Main Page | See live article | Alphabetical index


An alumn (with a silent "n") is a former student of a university, usually a graduate. In Latin, alumnus is a masculine singular form of the word and alumna is the feminine singular form (the root of the words is derived from the Latin verb alere, "to nourish", and literally mean "nourished one" or "nursling"). The Latin plural is alumni, for men and alumnae for women, although alumns is also often used. Alumni and Alumnae reunions are a popular event at many universities, which are organized by alumni associations--and are often occasions for learning, socializing, and fund-raising.

Due to concerns about political correctness at colleges and universities particularly in the United States, as well as a desire among academics to seem to know Latin, the preferred terms on college campuses now are generally "alumnus" and "alumna." It is regarded as politically incorrect, and arguably grammatically incorrect, to use "alumnus" and "alumni" to refer to women, but some people still stubbornly use those terms that way.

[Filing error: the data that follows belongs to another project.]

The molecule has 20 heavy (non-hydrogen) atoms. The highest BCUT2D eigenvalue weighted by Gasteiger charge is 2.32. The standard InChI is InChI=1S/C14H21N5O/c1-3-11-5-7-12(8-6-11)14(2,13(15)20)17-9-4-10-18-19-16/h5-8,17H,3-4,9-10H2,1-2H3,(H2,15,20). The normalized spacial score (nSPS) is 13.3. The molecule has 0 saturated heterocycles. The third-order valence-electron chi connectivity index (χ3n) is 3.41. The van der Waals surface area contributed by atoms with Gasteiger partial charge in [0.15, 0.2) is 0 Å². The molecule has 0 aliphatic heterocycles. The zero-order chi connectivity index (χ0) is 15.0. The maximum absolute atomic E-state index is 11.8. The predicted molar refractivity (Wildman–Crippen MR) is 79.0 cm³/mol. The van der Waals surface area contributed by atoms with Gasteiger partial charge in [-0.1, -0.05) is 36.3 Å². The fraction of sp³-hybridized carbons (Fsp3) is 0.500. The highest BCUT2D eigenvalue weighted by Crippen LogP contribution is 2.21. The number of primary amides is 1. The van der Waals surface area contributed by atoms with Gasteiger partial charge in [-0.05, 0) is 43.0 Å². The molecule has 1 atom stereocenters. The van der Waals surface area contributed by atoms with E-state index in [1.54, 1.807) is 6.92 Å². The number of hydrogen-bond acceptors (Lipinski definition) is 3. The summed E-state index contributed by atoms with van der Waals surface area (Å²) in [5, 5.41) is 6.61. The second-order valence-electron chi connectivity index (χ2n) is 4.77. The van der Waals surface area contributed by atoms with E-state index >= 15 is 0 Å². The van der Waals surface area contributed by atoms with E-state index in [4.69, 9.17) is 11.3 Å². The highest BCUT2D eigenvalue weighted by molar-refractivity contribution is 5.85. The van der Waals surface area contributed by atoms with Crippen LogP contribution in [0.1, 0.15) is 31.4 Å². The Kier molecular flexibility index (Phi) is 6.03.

And, if one considers all-women colleges, they graduate only an "alumna", plural "alumnae," and on the grounds of ordinary correctness (non-political), they do only name their associations of graduates, alumnae associations.

One school, Texas A&M University, avoids the controversy completely. It has never called its graduates "alumni" or even "graduates", but "former students".

See also: